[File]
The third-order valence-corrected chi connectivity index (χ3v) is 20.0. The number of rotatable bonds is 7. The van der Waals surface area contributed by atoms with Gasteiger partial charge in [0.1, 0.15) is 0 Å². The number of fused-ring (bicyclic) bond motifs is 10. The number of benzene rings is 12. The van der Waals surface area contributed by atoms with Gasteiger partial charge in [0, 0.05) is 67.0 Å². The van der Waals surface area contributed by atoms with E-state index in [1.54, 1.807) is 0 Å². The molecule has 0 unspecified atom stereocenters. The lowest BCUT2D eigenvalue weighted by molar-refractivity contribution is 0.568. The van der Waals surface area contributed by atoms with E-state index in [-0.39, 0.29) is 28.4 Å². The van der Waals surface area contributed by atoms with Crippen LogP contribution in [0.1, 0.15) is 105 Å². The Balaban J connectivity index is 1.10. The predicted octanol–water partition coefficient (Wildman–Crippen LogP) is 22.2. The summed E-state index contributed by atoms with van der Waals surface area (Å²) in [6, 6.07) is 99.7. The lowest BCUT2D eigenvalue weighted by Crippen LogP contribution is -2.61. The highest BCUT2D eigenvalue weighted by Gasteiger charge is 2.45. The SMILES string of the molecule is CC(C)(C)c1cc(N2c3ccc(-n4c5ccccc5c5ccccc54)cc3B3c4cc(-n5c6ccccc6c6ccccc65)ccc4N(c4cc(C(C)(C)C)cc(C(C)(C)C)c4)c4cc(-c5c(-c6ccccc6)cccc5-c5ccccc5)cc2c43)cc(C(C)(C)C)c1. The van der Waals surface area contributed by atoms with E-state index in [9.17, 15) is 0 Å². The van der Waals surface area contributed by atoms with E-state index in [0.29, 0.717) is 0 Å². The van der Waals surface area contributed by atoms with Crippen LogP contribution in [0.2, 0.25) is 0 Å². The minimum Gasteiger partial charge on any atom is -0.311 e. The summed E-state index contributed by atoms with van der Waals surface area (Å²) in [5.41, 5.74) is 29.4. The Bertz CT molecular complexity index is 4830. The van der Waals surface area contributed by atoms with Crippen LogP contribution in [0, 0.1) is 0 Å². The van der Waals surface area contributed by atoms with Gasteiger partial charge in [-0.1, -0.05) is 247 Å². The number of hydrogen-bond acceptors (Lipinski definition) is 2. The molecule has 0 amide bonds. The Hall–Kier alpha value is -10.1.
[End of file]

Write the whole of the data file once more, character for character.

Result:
The third-order valence-corrected chi connectivity index (χ3v) is 20.0. The number of rotatable bonds is 7. The van der Waals surface area contributed by atoms with Gasteiger partial charge in [0.1, 0.15) is 0 Å². The number of fused-ring (bicyclic) bond motifs is 10. The number of benzene rings is 12. The van der Waals surface area contributed by atoms with Gasteiger partial charge in [0, 0.05) is 67.0 Å². The van der Waals surface area contributed by atoms with E-state index in [1.54, 1.807) is 0 Å². The molecule has 0 unspecified atom stereocenters. The lowest BCUT2D eigenvalue weighted by molar-refractivity contribution is 0.568. The van der Waals surface area contributed by atoms with E-state index in [-0.39, 0.29) is 28.4 Å². The van der Waals surface area contributed by atoms with Crippen LogP contribution in [0.1, 0.15) is 105 Å². The Balaban J connectivity index is 1.10. The predicted octanol–water partition coefficient (Wildman–Crippen LogP) is 22.2. The summed E-state index contributed by atoms with van der Waals surface area (Å²) in [6, 6.07) is 99.7. The lowest BCUT2D eigenvalue weighted by Crippen LogP contribution is -2.61. The highest BCUT2D eigenvalue weighted by Gasteiger charge is 2.45. The SMILES string of the molecule is CC(C)(C)c1cc(N2c3ccc(-n4c5ccccc5c5ccccc54)cc3B3c4cc(-n5c6ccccc6c6ccccc65)ccc4N(c4cc(C(C)(C)C)cc(C(C)(C)C)c4)c4cc(-c5c(-c6ccccc6)cccc5-c5ccccc5)cc2c43)cc(C(C)(C)C)c1. The van der Waals surface area contributed by atoms with E-state index in [9.17, 15) is 0 Å². The van der Waals surface area contributed by atoms with E-state index in [0.29, 0.717) is 0 Å². The van der Waals surface area contributed by atoms with Crippen LogP contribution in [0.2, 0.25) is 0 Å². The minimum Gasteiger partial charge on any atom is -0.311 e. The summed E-state index contributed by atoms with van der Waals surface area (Å²) in [5.41, 5.74) is 29.4. The Bertz CT molecular complexity index is 4830. The van der Waals surface area contributed by atoms with Crippen LogP contribution in [0, 0.1) is 0 Å². The van der Waals surface area contributed by atoms with Gasteiger partial charge in [-0.1, -0.05) is 247 Å². The number of hydrogen-bond acceptors (Lipinski definition) is 2. The molecule has 0 amide bonds. The Hall–Kier alpha value is -10.1.